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ROS concentration in culture was assessed using an Oxiselect in vitro ROS/RNS Assay kit (Cell Biolabs, San Diego, CA, USA). The experiment was processed following the manufacturer’s instructions. Briefly, for measuring the total free radical presence in culture medium, the supernatant medium obtained from each group after IVC was obtained. Supernatant were transferred to 1.5 ml tubes and centrifuged at 10,000 g for 5 min to remove insoluble particles. The 50 μl of each supernatant was added to wells of a 96-well plate suitable for fluorescence measurement. Then 50 μl of catalyst was added to each well and incubated for 5 min at room temperature. Last, 100 μl of DCFH solution was added to each well followed by incubation at room temperature for 15 min and reading the fluorescence with a fluorescence plate reader at 480 nm excitation/530 nm emission (Soft Max Pro 4.7.1, Spectra max M2). The ROS concentrations were determined by comparison with the predetermined dichlorodihydrofluorescein (DCF) standard curve.

Assessment of oxidative stress by immunofluorescence

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Immunofluorescence staining was performed to evaluate the degree of oxidative stress in blastocysts derived from each group. Blastocysts were washed three times in PBS containing 0.2% PVA and fixed with 4% paraformaldehyde (w/v) in PBS for 30 min at room temperature. All steps were performed at room temperature unless otherwise stated. After washing three times in PBS, blastocysts were permeated with 1% (v/v) Triton X‐100 in PBS for 2 hr. Then, the samples were washed three times in PBS and blocked with 2% BSA in PBS for 4 hr at 4°C. The blastocysts were incubated with primary antibodies for 8-hydroxy-2-deoxyguanosine (8-OHdG, 1:200; ab48508, Abcam), 8-iso prostaglandin F2 alpha (PGF2 alpha, 1:200; ab2280, Abcam), and 2,4-dinitrophenylhydrazine (DNPH, 1:200; D9656, Sigma), monocarboxylic acid transporter 1 (MCT1, 1:200; sc-365501, Santa Cruz), lactate dehydrogenase A (LDHA, 1:200; #3582, Cell Signaling), lactate dehydrogenase B (LDHB, 1:200; sc-100775, Santa Cruz) at 4°C overnight. Blastocysts were then washed three times in PBS with 2% BSA and then incubated with a secondary anti‐rabbit antibody (1:200, ab150077, Abcam; 1:200, ab150075, Abcam) or antimouse antibody (1:200; ab150113, Abcam) for 3 hr at room temperature. After washing three times in PBS with 2% BSA, the samples were mounted on glass slides. Images were captured under a Nikon scanning confocal microscope with the same exposure times and adjustments. The intensities of 8-OHdG, PGF2 alpha, DNPH, MCT1, LDHA, LDHB were measured by Image J software (version 1.46 r; National Institutes of Health). For the intensities of 8-OHdG, PGF2 alpha, DNPH, total of 26–27 blastocysts were used in each group for at least three replications. For the intensities of MCT1, LDHA, LDHB, total of 31–33 blastocysts were used in each group for at least three replications.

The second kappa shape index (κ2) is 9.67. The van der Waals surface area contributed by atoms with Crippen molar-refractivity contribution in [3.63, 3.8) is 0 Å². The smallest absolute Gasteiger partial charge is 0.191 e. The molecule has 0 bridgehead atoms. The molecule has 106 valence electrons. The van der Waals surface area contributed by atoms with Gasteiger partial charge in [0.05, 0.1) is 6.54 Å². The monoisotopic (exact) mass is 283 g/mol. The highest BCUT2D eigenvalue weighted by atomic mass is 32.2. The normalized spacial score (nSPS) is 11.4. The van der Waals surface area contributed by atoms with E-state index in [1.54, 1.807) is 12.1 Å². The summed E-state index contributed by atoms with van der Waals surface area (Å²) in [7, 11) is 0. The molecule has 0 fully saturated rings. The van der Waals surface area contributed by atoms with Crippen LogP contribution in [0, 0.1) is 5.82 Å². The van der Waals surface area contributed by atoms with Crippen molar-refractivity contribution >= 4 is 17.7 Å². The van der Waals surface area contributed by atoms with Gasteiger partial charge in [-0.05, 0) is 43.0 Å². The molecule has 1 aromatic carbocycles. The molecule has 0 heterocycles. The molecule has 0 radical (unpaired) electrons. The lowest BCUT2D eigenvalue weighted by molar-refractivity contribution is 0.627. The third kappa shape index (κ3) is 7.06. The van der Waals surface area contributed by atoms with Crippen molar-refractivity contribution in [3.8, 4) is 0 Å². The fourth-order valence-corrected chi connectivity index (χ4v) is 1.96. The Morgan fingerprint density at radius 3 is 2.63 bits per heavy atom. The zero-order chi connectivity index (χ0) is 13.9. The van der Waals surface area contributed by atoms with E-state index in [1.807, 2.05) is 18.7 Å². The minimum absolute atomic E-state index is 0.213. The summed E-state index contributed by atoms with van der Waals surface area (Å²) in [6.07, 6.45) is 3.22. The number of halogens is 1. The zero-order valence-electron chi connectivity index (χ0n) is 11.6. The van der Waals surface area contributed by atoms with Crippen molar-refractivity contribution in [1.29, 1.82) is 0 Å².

Metabolic profile analyses in blastocysts

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Metabolic function in blastocysts were carried out using Agilent Seahorse XF HS Mini Analyzer (Agilent, Santa Clara, CA, USA) according to the manufacturer’s instruction. Briefly, for plate hydration, 200 μl of distilled water was added to the sensor-containing Seahorse 8-well fluxpaks (Agilent Technology), which were coated with Poly-D-Lysine, were incubated overnight at 37°C in a non-CO2 humidified incubator. Ten blastocysts were incubated in XF base assay media supplemented with 1 mM glutamine, 0.2 mM glucose, 0.2 mM pyruvate, and incubated at 37°C in a non-CO2 humidified incubator for 1 hr to allow to pre-equilibrate with the assay medium.

For real-time ATP rate analysis, 1.5 μM oligomycin (ATP synthase inhibitor) and 0.5 μM rotenone/antimycin A (Complex I/III inhibitor) were sequentially injected after incubation. For mitochondrial respiration analysis, 1.5 μM oligomycin, 1 μM Carbonyl cyanide-4-trifluoromethoxyphenylhydrazone (FCCP, a potent uncoupler of oxidative phosphorylation), and 0.5 μM rotenone/antimycin A were sequentially injected. Meanwhile, 0.5 μM rotenone/antimycin A and 50 mM 2-deoxy-D-glucose (2-DG, glycolysis inhibitor) were injected for glycolytic rate analysis. Oligomycin inhibits ATP-synthase and can be considered as indicator of the proportion of O2 consumption directly coupled to ATP generation. FCCP is a potent mitochondrial uncoupler, which dissipates the proton gradient between the intermembrane and the matrix in mitochondria allowing the maximal OCR measurement. As complex I/III inhibitors, rotenone and antimycin A combine to inhibit the electron transport chain entirely; therefore, the proportion of OCR after the addition of rotenone/antimycin A is considered to be non-mitochondrial effect. 2-DG is a glucose analog which inhibits glycolysis through competitive binding of glucose hexokinase in the glycolytic pathway. These measurements were used to determine the magnitudes of various parameters of OCR, ECAR, ATP rate, mitochondrial respiration rate, and glycolytic rate based on the targets of each successive drug injection. ECAR is the sum of two components: respiratory acidification in the form of CO2 (which hydrates to H2CO3 then dissociates to HCO3- + H+) and glycolytic acidification in the form of lactate + H+.